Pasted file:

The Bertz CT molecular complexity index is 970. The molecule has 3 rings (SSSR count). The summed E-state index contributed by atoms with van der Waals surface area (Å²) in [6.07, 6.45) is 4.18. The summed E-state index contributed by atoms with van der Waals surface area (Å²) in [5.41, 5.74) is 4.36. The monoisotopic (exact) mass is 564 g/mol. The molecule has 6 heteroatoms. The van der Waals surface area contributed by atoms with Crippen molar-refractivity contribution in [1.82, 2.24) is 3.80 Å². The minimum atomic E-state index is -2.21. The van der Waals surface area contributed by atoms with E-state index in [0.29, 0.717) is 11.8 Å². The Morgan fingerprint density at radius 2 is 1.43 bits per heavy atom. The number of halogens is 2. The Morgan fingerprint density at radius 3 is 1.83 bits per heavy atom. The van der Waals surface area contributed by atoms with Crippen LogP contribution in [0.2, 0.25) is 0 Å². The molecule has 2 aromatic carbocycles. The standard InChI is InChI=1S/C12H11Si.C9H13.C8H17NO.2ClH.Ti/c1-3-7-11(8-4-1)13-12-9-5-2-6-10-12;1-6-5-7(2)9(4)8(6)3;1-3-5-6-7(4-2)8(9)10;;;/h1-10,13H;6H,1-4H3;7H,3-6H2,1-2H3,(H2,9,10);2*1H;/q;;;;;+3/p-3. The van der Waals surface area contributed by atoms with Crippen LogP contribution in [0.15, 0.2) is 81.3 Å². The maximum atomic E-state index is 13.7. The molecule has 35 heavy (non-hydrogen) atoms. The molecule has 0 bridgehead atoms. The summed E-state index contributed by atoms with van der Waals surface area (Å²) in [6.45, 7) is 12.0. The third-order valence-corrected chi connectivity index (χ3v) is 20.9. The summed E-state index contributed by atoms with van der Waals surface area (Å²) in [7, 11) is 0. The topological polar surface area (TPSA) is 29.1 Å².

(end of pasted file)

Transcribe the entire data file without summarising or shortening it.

The Bertz CT molecular complexity index is 970. The molecule has 3 rings (SSSR count). The summed E-state index contributed by atoms with van der Waals surface area (Å²) in [6.07, 6.45) is 4.18. The summed E-state index contributed by atoms with van der Waals surface area (Å²) in [5.41, 5.74) is 4.36. The monoisotopic (exact) mass is 564 g/mol. The molecule has 6 heteroatoms. The van der Waals surface area contributed by atoms with Crippen molar-refractivity contribution in [1.82, 2.24) is 3.80 Å². The minimum atomic E-state index is -2.21. The van der Waals surface area contributed by atoms with E-state index in [0.29, 0.717) is 11.8 Å². The Morgan fingerprint density at radius 2 is 1.43 bits per heavy atom. The number of halogens is 2. The Morgan fingerprint density at radius 3 is 1.83 bits per heavy atom. The van der Waals surface area contributed by atoms with Crippen LogP contribution in [0.2, 0.25) is 0 Å². The molecule has 2 aromatic carbocycles. The standard InChI is InChI=1S/C12H11Si.C9H13.C8H17NO.2ClH.Ti/c1-3-7-11(8-4-1)13-12-9-5-2-6-10-12;1-6-5-7(2)9(4)8(6)3;1-3-5-6-7(4-2)8(9)10;;;/h1-10,13H;6H,1-4H3;7H,3-6H2,1-2H3,(H2,9,10);2*1H;/q;;;;;+3/p-3. The van der Waals surface area contributed by atoms with Crippen LogP contribution in [0.15, 0.2) is 81.3 Å². The maximum atomic E-state index is 13.7. The molecule has 35 heavy (non-hydrogen) atoms. The molecule has 0 bridgehead atoms. The summed E-state index contributed by atoms with van der Waals surface area (Å²) in [6.45, 7) is 12.0. The third-order valence-corrected chi connectivity index (χ3v) is 20.9. The summed E-state index contributed by atoms with van der Waals surface area (Å²) in [7, 11) is 0. The topological polar surface area (TPSA) is 29.1 Å².